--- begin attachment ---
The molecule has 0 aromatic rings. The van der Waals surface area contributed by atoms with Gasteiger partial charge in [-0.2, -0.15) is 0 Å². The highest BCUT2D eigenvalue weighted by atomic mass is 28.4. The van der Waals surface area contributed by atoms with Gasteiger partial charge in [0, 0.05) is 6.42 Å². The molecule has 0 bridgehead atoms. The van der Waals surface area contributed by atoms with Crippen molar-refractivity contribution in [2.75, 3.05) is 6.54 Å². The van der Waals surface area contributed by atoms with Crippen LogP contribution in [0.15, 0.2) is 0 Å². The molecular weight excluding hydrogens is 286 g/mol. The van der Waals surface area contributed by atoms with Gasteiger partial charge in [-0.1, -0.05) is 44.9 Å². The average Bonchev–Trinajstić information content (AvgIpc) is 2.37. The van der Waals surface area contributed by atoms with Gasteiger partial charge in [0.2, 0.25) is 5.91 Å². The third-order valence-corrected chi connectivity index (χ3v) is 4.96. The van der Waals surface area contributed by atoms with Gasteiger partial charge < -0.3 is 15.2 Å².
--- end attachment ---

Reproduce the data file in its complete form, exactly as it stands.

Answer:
The molecule has 0 aromatic rings. The van der Waals surface area contributed by atoms with Gasteiger partial charge in [-0.2, -0.15) is 0 Å². The highest BCUT2D eigenvalue weighted by atomic mass is 28.4. The van der Waals surface area contributed by atoms with Gasteiger partial charge in [0, 0.05) is 6.42 Å². The molecule has 0 bridgehead atoms. The van der Waals surface area contributed by atoms with Crippen molar-refractivity contribution in [2.75, 3.05) is 6.54 Å². The van der Waals surface area contributed by atoms with Crippen LogP contribution in [0.15, 0.2) is 0 Å². The molecular weight excluding hydrogens is 286 g/mol. The van der Waals surface area contributed by atoms with Gasteiger partial charge in [-0.1, -0.05) is 44.9 Å². The average Bonchev–Trinajstić information content (AvgIpc) is 2.37. The van der Waals surface area contributed by atoms with Gasteiger partial charge in [0.2, 0.25) is 5.91 Å². The third-order valence-corrected chi connectivity index (χ3v) is 4.96. The van der Waals surface area contributed by atoms with Gasteiger partial charge < -0.3 is 15.2 Å².